In this study, we transformed abandoned drainage ditches and ponds into a multistep purification system addressing the problem of excessive nutrient discharge at an aquaculture base with an area of 400,000 m2 in the southern city of Huizhou, China. We estimated their contribution to N, P, and chemical oxygen demand (COD) removal in the transformed multistep purification system and investigated microbial community compositions and the metabolism of different functional units using Illumina high-throughput sequencing and Biolog GN2 plate culture. Our findings will contribute to the feasibility of contamination-free aquaculture and characterize microbial mechanisms of nutrient metabolism and geochemical cycling in aquaculture wastewater treatment systems.
Materials and Methods
Design and Operation of the Field-Scale Aquaculture Wastewater Treatment System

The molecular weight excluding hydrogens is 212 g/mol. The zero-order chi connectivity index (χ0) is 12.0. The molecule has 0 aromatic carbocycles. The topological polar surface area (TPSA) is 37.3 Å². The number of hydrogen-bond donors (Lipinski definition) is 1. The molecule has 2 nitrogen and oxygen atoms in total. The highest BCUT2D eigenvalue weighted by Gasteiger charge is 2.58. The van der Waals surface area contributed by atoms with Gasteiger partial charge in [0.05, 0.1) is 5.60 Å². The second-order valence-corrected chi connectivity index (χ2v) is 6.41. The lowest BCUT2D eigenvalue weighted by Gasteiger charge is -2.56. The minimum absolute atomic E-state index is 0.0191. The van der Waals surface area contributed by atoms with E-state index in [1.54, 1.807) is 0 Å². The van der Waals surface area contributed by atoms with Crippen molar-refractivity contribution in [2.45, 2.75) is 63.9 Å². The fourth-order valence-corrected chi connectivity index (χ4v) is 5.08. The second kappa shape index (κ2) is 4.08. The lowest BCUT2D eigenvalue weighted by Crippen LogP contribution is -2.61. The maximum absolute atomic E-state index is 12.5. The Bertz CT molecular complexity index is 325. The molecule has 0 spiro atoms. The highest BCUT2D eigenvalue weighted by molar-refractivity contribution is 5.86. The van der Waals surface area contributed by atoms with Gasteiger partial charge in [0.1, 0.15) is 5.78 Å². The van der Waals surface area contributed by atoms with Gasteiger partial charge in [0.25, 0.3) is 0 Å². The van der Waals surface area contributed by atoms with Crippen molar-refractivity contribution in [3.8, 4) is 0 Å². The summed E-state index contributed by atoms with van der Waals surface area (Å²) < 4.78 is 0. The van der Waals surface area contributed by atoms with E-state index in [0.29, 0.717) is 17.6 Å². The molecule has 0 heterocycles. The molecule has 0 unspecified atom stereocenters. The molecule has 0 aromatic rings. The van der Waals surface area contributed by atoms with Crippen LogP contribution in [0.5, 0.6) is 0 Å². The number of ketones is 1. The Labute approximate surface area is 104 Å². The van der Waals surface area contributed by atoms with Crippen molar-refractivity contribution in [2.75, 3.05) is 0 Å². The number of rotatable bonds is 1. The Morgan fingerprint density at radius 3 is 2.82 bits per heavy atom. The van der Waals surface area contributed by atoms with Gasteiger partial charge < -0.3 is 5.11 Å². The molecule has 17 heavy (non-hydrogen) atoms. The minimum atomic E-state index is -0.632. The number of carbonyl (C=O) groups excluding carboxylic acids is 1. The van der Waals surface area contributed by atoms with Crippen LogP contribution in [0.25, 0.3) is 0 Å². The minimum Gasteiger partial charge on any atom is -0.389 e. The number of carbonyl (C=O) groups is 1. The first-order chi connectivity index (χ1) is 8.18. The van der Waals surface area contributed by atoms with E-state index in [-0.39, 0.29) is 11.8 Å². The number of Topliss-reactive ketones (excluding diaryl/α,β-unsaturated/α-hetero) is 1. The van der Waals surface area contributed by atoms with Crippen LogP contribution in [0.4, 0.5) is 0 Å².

A FAWTS was constructed at a Huizhou Caixing Industrial Co., Ltd. aquaculture base located in Huizhou, China (23° 01′ N, 114° 30′ E). The system covered approximately 400,000 m2 and consisted of 46 culture ponds of approximately 360,000 m2, a three-stage purification system, and a water storage pond of approximately 17,333 m2. The culture ponds were used to culture Chinese soft-shelled turtles (Pelodiscus sinensis), at a production rate of 2.25 kg/m2/year. The turtles were fed a specific manufactured feed (approximately 40% crude protein). The three-stage purification system was revamped from discarded ditches and ponds in 2014, and presently includes an artificial substrate filtering pond (ASFP, approximately 3333 m2), an artificial floating bed filtering pond (AFBFP, approximately 20,000 m2), and a brush filtering pond (BrFP, approximately 13,333 m2; Figure 1). Wastewater was discharged from 46 culture ponds via bottom tubes and flowed through the three-stage purification system. Treated water was then stored and reused for aquaculture.